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Kansas Divorce Laws
Residency and Filing Requirements:In order to file for a divorce in Kansas, residency requirements must be met for the court to accept the case. If the court discovers it does not have jurisdictional rights to hear the case it will not be accepted or it will eventually be dismissed. The requirements are as follows:
The petitioner or respondent in an action for divorce must have been an actual resident of the state for 60 days immediately preceding the filing of the petition.
Military residence. Any person who has been a resident of or stationed at a United States post or military reservation within the state for 60 days immediately preceding the filing of the petition may file an action for divorce in any county adjacent to the post or reservation. (Kansas Statutes - Chapter 60 - Article 16 - Subject: 607 and 1603)
Grounds for Filing:The Petition for Divorce must declare the appropriate Kansas grounds upon which the divorce is being sought. The appropriate lawful ground will be that which the parties agree upon and can substantiate, or that which the filing spouse desires to prove to the court. The divorce grounds are as follows:
The district court shall grant a decree of divorce for any of the following grounds:
(1) failure to perform a material marital duty or obligation; or (2) incompatibility by reason of mental illness or mental incapacity of one or both spouses.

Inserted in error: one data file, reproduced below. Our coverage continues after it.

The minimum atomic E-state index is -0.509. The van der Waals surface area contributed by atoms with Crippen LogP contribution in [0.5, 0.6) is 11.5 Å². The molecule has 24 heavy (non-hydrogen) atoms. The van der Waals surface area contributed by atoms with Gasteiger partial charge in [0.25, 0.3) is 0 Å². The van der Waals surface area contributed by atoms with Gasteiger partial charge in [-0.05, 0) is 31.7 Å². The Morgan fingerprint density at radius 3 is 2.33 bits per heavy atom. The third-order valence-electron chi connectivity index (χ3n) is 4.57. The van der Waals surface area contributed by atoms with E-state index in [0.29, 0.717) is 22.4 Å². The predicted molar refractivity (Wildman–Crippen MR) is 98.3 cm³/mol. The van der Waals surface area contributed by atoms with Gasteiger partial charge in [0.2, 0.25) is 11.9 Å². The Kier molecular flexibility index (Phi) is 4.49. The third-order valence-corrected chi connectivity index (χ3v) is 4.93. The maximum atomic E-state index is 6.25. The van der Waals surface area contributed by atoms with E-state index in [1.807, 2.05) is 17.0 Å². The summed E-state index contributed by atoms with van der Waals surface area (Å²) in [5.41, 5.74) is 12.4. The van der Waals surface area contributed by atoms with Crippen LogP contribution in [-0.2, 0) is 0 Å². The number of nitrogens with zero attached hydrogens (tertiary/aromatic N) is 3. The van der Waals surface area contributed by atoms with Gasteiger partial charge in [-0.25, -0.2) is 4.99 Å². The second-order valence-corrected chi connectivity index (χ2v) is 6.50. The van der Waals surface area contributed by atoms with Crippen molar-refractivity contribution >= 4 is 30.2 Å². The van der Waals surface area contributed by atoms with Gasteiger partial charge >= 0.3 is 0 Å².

The ground of incompatibility by reason of mental illness or mental incapacity of one or both spouses shall require a finding of either: (1) confinement of the spouse in an institution by reason of mental illness for a period of two years, which confinement need not be continuous; or (2) an adjudication of mental illness or mental incapacity of the spouse by a court of competent jurisdiction while the spouse is confined in an institution by reason of mental illness. (Kansas Statutes - Chapter 60 - Article 16 - Subject: 1601)
Filing Spouse Title:Petitioner. The Petitioner is the spouse who initiates the filing procedure with the family law or domestic relations court.
Non-Filing Spouse Title:Respondent. The Respondent is the spouse who does not file the initial divorce papers, but rather receives them by service.
Court Name:In the District Court in and for the County of __________, Kansas. This is the Kansas court where the divorce will be filed. The court will assign a case number and have jurisdictional rights to facilitate and grant the orders concerning, but not limited to: property and debt division, support, custody, and visitation. The name of the court is clearly represented at the top of all documents that are filed.
Primary Documents:Petition for Divorce and Decree of Divorce. These are the essential documents needed to start and finalize a divorce according to Kansas law. There are anywhere from ten to twenty other documents that may be required throughout the filing process. A few other documents that are typically filed during the process are: Verification (for petition), Marital Settlement Agreement, Declaration Under the Uniform Child Custody Jurisdiction Act, and Notice of Final Hearing.